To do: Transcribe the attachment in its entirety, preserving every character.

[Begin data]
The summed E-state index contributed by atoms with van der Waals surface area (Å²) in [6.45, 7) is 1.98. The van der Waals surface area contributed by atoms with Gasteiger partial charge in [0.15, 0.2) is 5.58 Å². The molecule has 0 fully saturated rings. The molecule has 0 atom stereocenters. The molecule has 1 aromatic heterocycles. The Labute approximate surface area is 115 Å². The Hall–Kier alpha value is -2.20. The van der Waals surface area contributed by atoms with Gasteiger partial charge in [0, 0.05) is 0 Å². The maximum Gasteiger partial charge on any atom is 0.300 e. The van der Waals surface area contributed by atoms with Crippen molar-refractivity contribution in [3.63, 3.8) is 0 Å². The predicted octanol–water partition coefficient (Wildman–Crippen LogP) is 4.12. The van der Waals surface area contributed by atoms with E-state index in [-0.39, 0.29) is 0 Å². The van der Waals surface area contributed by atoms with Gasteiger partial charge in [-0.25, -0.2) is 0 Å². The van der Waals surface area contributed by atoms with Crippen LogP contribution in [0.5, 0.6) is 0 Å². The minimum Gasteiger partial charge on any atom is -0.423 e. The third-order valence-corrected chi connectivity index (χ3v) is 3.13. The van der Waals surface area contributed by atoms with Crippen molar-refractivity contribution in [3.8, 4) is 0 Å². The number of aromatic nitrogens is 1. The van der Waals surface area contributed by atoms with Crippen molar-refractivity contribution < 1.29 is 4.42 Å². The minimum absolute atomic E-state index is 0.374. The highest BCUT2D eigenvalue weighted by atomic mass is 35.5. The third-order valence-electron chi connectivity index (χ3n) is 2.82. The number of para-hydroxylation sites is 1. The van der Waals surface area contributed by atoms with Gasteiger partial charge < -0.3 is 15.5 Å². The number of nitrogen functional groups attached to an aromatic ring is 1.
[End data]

The summed E-state index contributed by atoms with van der Waals surface area (Å²) in [6.45, 7) is 1.98. The van der Waals surface area contributed by atoms with Gasteiger partial charge in [0.15, 0.2) is 5.58 Å². The molecule has 0 fully saturated rings. The molecule has 0 atom stereocenters. The molecule has 1 aromatic heterocycles. The Labute approximate surface area is 115 Å². The Hall–Kier alpha value is -2.20. The van der Waals surface area contributed by atoms with Gasteiger partial charge in [0, 0.05) is 0 Å². The maximum Gasteiger partial charge on any atom is 0.300 e. The van der Waals surface area contributed by atoms with Crippen molar-refractivity contribution in [3.63, 3.8) is 0 Å². The predicted octanol–water partition coefficient (Wildman–Crippen LogP) is 4.12. The van der Waals surface area contributed by atoms with E-state index in [-0.39, 0.29) is 0 Å². The van der Waals surface area contributed by atoms with Gasteiger partial charge in [-0.25, -0.2) is 0 Å². The van der Waals surface area contributed by atoms with Crippen LogP contribution in [0.5, 0.6) is 0 Å². The minimum Gasteiger partial charge on any atom is -0.423 e. The third-order valence-corrected chi connectivity index (χ3v) is 3.13. The van der Waals surface area contributed by atoms with Crippen molar-refractivity contribution in [3.8, 4) is 0 Å². The number of aromatic nitrogens is 1. The van der Waals surface area contributed by atoms with Crippen molar-refractivity contribution < 1.29 is 4.42 Å². The minimum absolute atomic E-state index is 0.374. The highest BCUT2D eigenvalue weighted by atomic mass is 35.5. The third-order valence-electron chi connectivity index (χ3n) is 2.82. The number of para-hydroxylation sites is 1. The van der Waals surface area contributed by atoms with Gasteiger partial charge < -0.3 is 15.5 Å². The number of nitrogen functional groups attached to an aromatic ring is 1.